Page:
“Bite-Size Bits of Local, National, and Global History”
“Bite-Size Bits of Local, National, and Global History”
Chalmette in St. Bernard Parish, Louisiana — The American South (West South Central)

Lethal Exposure

Lethal Exposure Marker image. Click for full size.
Photographed By Bryan Olson, May 2007
1. Lethal Exposure Marker
Inscription.  The January 8 British plan proved easier conceived than to execute. Due to numerous delays, the attack did not start on time. About dawn, a rocket soared above the British lines near the woods on your right, followed by another rocket from their position near the river. These signals to attack were answered almost instantly by a shot from the American artillery. Major General Gibbs' column gave three cheers, and the advance guard on both flanks moved in close order toward the rampart.

When the British attacked, the field was covered with fog. Major General Pakenham probably hoped this would give him back some of the advantage he had lost to delays. Unfortunately for British plans, a breeze came up and the fog broke, exposing the British 650 yards from the American line.
Erected by National Park Service.
Topics. This historical marker is listed in this topic list: War of 1812. A significant day of the year for for this entry is January 8.
Location. Marker has been reported missing. It was located near 29° 56.4′ N, 89° 59.396′ 
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W. Marker was in Chalmette, Louisiana, in St. Bernard Parish. Marker was on Battlefield Road, on the left when traveling north. Marker is located inside Chalmette Battlefield. Touch for map. Marker was in this post office area: Chalmette LA 70043, United States of America. Touch for directions.
Other nearby markers. At least 8 other markers are within walking distance of this location. British Batteries (within shouting distance of this marker); Fazendeville (about 700 feet away, measured in a direct line); The 93rd Oblique (about 800 feet away); Roads and Ditches (approx. 0.2 miles away); Chalmette National Cemetery (approx. 0.2 miles away); After the Battle (approx. ¼ mile away); The Malus-Beauregard House (approx. ¼ mile away); Chalmette Battlefield And National Cemetery (approx. ¼ mile away). Touch for a list and map of all markers in Chalmette.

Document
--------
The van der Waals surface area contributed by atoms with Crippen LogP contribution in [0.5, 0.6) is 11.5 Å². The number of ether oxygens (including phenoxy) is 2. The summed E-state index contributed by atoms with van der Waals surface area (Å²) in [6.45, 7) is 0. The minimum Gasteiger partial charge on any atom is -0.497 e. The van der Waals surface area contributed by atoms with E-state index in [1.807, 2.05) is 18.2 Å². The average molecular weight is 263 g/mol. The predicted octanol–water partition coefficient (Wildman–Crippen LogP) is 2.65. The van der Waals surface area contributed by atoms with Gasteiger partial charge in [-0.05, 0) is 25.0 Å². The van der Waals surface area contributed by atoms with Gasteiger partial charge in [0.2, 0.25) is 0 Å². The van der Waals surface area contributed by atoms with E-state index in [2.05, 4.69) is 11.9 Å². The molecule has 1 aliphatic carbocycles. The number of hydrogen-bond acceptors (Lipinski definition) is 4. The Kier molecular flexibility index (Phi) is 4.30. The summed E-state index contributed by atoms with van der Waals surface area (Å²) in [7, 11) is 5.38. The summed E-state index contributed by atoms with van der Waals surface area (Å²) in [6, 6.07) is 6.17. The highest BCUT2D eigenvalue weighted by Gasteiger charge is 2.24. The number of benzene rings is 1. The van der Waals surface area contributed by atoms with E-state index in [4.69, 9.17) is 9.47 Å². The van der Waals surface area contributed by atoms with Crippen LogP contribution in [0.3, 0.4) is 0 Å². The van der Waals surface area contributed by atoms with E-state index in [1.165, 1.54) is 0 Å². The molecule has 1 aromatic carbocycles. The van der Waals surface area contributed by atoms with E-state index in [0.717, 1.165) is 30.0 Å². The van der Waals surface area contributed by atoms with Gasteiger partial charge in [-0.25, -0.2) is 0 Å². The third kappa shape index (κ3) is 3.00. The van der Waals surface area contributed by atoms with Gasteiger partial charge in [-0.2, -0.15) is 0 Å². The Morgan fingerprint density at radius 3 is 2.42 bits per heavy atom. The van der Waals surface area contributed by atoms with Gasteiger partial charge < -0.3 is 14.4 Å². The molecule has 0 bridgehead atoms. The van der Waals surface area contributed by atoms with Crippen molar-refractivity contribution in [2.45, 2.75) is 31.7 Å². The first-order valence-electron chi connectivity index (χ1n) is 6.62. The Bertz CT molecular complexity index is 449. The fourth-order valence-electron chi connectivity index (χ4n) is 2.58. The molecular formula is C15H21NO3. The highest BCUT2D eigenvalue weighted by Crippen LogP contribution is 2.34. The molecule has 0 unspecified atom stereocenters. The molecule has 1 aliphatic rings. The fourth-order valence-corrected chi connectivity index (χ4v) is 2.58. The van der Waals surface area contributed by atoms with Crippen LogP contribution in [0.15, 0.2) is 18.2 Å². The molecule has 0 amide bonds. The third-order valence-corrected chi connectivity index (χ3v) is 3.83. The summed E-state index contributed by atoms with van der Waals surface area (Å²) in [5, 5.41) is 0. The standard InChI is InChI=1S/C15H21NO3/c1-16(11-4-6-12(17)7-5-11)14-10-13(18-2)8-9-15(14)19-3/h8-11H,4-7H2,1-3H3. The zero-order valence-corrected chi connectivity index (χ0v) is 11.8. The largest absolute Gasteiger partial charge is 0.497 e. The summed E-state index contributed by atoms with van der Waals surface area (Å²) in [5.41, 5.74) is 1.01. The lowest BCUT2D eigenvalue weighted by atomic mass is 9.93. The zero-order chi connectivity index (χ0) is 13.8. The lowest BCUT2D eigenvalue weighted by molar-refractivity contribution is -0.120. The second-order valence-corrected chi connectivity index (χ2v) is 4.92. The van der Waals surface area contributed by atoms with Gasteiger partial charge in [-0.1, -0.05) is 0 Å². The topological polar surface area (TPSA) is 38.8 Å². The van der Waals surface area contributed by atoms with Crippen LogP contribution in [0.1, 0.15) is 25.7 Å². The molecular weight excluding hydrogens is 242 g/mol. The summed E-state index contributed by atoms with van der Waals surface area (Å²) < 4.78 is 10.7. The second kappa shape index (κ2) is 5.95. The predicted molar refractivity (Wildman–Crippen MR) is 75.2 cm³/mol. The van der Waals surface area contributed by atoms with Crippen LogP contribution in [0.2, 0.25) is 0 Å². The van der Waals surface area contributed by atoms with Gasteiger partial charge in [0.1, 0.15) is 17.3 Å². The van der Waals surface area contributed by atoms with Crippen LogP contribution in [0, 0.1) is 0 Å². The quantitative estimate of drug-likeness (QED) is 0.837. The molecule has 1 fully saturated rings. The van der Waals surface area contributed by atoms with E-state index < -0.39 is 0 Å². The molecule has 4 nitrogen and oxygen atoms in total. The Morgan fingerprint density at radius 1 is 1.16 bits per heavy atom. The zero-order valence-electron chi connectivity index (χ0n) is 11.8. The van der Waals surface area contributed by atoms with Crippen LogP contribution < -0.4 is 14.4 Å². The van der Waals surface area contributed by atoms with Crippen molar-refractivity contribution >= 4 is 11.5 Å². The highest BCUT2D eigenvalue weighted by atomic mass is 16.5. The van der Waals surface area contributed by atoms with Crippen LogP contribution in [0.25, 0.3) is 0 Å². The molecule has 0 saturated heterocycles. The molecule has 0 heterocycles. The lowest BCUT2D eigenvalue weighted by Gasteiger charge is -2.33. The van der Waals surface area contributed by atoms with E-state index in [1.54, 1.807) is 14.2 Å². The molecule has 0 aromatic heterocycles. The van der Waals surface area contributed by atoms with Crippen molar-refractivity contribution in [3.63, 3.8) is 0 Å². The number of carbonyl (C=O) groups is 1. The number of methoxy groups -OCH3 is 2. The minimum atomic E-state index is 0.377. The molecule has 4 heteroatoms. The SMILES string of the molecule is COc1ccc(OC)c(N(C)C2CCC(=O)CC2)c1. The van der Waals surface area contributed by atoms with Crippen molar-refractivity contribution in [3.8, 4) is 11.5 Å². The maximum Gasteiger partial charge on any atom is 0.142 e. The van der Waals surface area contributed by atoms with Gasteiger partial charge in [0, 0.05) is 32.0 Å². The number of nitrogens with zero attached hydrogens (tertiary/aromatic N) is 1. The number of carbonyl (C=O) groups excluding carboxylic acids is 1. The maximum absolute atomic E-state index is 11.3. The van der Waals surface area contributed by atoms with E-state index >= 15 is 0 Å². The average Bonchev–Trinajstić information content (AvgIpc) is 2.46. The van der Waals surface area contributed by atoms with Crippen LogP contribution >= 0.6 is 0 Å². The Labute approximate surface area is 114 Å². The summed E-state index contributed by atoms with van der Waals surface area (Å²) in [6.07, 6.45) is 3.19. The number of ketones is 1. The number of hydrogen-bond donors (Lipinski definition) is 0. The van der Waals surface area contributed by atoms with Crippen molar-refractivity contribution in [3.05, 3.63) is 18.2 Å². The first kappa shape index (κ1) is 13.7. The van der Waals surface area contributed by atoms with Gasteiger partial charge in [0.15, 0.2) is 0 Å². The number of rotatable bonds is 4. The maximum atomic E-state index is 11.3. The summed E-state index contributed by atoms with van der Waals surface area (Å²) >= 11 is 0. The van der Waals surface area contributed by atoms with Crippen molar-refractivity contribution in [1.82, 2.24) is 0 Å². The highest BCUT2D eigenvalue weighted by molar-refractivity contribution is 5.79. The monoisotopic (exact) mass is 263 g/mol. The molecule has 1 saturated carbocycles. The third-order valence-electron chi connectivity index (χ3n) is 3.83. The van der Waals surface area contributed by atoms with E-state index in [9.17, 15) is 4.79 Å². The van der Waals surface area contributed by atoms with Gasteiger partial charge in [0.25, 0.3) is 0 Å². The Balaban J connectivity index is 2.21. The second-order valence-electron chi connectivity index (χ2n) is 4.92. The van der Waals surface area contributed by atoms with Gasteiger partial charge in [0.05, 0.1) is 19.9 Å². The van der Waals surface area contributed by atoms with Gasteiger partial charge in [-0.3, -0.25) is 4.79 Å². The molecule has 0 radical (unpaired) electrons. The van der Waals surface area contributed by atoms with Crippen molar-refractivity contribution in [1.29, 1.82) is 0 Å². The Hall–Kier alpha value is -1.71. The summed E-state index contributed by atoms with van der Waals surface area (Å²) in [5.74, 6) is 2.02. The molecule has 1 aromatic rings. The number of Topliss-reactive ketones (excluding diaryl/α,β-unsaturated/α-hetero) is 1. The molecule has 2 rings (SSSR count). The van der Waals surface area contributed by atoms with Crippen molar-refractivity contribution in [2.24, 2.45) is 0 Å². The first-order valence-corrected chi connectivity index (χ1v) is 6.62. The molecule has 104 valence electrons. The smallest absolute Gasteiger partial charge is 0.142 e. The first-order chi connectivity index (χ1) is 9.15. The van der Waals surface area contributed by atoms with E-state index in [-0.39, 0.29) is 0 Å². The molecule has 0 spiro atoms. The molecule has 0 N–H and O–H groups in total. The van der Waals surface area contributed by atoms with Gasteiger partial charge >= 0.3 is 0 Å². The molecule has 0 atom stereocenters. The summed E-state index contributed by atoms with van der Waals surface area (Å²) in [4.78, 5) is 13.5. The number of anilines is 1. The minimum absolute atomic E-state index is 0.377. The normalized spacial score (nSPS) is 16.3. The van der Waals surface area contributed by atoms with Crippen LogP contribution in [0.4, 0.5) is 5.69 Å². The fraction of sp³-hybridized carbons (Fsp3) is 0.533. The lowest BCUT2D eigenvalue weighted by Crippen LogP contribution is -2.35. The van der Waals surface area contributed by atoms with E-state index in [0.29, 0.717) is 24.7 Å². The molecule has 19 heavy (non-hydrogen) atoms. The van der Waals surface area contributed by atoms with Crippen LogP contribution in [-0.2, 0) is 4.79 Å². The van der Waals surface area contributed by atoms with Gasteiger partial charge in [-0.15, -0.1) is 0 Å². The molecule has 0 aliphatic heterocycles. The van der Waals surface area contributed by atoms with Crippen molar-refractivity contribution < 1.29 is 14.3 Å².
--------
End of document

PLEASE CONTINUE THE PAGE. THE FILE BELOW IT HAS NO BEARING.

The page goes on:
More about this marker. On the right side two illustrations show the British march into the battle area. On the lower left a map details the British arrival on the battlefield.
Additional keywords. Battle of New Orleans, Chalmette Battlefield
Lethal Exposure Marker image. Click for full size.
Photographed By Bryan Olson, May 1, 2007
2. Lethal Exposure Marker
Most of the British artillery was behind you, in today’s National Cemetery. Ineffectively positioned and lacking enough ammunition, they played no important role in the battle.(NPS)
Credits. This page was last revised on January 14, 2023. It was originally submitted on March 15, 2008, by Bryan Olson of Syracuse, New York. This page has been viewed 1,688 times since then and 17 times this year. Photos:   1, 2. submitted on March 15, 2008, by Bryan Olson of Syracuse, New York. • Craig Swain was the editor who published this page.

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Sep. 25, 2023